These straightforward mechanics mean that Spot It! can be played over and over again without losing its shine. Thanks a 15-minute runtime, younger players won't become too fidgety either.
Even if the novelty does wear off, there are a few variant rules included within the pack to tackle once you've mastered the standard game. You can also try alternate versions based on animals from around the world, numbers and shapes, camping, a waterproof edition to use beside the pool, MLB, and NFL as well if all else fails.
Catan is seen as one of the best classic board games for good reason; it's deep yet easy to get your head around, strategic, and very replayable. Having been on shelves since 1995, it's also got a proven track-record in the family board game arena.
This one's all about resource management, and your goal is to build a civilization that's bigger and better than anyone else's. However, you'll have to keep your enemies close in order to get the upper hand. You see, players need to trade with opponents if they want certain items. Bartering becomes a lifeline.
Even though it's a straightforward premise, cunning is the name of the game here. Because the board and all its resources are randomly placed (and you need nearby towns to use them), clever placement of buildings is essential. Similarly, players must figure out which areas offer the best chance of paying out; resources are subject to probability-based dice rolls, so it's wise to weigh up your chances of striking lucky when the time comes to expand. The result is a fascinating balancing act.
Catan's focus on trade keeps everyone chatting, too - especially when swapping resources may bring your opponents closer to victory. That makes it an ideal board game for families that want some tactics to wrap their brain around.
If you want an alternative to Pictionary, Rapidough is perfect. As the name suggests, it has players using dough to make objects suggested by cards instead of drawing them. That means it's the ideal board game for families with kids - they'll love how hands-on it is.
Rapidough isn't just for children, though. The resulting creations / monstrosities are frequently hilarious, and it's a good laugh trying to figure out what your teammate has cobbled together. In other words, artistic talent isn't required. It's actually funnier if you don't really know what you're doing.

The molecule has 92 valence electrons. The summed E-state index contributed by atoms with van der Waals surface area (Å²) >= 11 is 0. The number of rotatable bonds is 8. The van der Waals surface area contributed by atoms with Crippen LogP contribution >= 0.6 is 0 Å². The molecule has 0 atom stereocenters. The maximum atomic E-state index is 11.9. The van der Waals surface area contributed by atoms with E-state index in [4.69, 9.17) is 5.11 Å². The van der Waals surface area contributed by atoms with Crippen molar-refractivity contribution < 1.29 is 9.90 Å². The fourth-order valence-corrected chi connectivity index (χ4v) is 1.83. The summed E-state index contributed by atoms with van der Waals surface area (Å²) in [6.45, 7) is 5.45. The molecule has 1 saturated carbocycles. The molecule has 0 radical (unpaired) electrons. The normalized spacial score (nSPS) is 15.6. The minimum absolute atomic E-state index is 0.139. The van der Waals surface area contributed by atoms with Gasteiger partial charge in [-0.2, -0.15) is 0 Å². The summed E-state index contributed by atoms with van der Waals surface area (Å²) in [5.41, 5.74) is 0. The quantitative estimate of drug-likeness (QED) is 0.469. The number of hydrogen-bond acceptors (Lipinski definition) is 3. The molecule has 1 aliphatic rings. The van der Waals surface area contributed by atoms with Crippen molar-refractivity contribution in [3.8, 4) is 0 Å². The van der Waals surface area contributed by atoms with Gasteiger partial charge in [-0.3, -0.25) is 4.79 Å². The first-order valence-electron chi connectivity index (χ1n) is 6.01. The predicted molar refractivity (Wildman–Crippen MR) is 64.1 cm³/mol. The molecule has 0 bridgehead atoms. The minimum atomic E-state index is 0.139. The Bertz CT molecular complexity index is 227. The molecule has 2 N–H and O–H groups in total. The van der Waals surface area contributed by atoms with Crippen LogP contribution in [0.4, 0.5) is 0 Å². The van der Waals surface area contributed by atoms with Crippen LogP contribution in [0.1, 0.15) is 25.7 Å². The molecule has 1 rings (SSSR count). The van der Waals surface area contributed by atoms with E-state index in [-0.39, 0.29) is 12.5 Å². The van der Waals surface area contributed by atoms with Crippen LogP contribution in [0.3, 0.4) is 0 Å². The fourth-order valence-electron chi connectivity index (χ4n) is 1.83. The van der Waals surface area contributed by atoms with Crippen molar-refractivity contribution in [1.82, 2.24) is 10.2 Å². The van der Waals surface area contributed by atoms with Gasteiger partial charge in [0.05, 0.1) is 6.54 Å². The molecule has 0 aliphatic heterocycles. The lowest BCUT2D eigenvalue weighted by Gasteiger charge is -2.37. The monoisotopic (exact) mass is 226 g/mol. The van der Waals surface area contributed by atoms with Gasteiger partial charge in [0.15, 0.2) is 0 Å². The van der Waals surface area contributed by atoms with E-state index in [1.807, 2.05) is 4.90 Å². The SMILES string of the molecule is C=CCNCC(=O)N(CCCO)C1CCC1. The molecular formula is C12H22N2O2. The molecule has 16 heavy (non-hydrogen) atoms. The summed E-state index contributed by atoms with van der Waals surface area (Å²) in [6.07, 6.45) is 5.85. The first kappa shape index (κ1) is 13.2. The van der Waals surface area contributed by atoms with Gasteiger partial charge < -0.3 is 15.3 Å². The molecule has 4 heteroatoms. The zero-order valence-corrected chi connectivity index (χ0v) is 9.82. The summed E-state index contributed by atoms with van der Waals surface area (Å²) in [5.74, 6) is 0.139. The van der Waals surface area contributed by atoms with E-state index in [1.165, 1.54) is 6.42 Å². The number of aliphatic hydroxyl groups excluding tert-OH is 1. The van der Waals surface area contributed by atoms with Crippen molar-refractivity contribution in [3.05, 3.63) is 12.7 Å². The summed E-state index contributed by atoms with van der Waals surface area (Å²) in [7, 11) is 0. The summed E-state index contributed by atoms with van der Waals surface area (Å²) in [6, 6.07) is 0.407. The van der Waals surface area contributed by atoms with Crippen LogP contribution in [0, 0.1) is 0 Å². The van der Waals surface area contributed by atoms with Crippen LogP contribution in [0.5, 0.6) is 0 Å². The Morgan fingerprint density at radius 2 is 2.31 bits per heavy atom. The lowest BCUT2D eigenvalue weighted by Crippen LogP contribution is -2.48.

For those who prefer a competitive edge, Rapidough also has plenty to offer; if your opponents win a round, you lose a chunk of dough. That makes it progressively harder to build with.
Because you work in teams, this is a great co-op experience that'll be a hit at everything from parties to more casual get-togethers. Especially due to the fact that anyone can become involved. All you need is the willingness to have a go.
Both beautiful and engrossing, Wingspan has more than earned its place as one of the most beloved modern board games for families. In fact, it's the winner of the esteemed Spiel des Jahres award and sells like hotcakes. That tells you a lot about how good it is.
As you'll have probably guessed, Wingspan puts birds in the spotlight. In fact, your objective is to attract as many as possible to your nature reserve. The mechanics behind that are truly more-ish; you put down bird cards to get more food and eggs, and this allows you to play even more bird cards. It's strangely addictive.
You don't need to worry about it being overly complicated, though. It may take a few turns to get used to, but Wingspan is easy once you've gotten the hang of things. This allows you to bask in the game's gorgeous artwork, not to mention the clever egg and birdbox playing pieces.
As such, Wingspan comes highly recommended as a family board game. Particularly because there's a lack of direct competition - you'll enjoy the experience regardless of whether you win or lose.
If you're hunting down trivia board games for families, Articulate! is arguably the best choice. It's been delighting players around the world since 1992, and its popularity is rooted in the fact that anyone can get involved. It's easily the most accommodating quiz game we've seen.
No matter who's playing, everyone splits into teams and must describe as many words from a category as possible within 30 seconds. That isn't as easy as it sounds, though. For starters, you can't say what that word sounds like. You can't discuss what it rhymes with, either. Instead, you've got to think on your feet and come up with a good comparison before time runs out.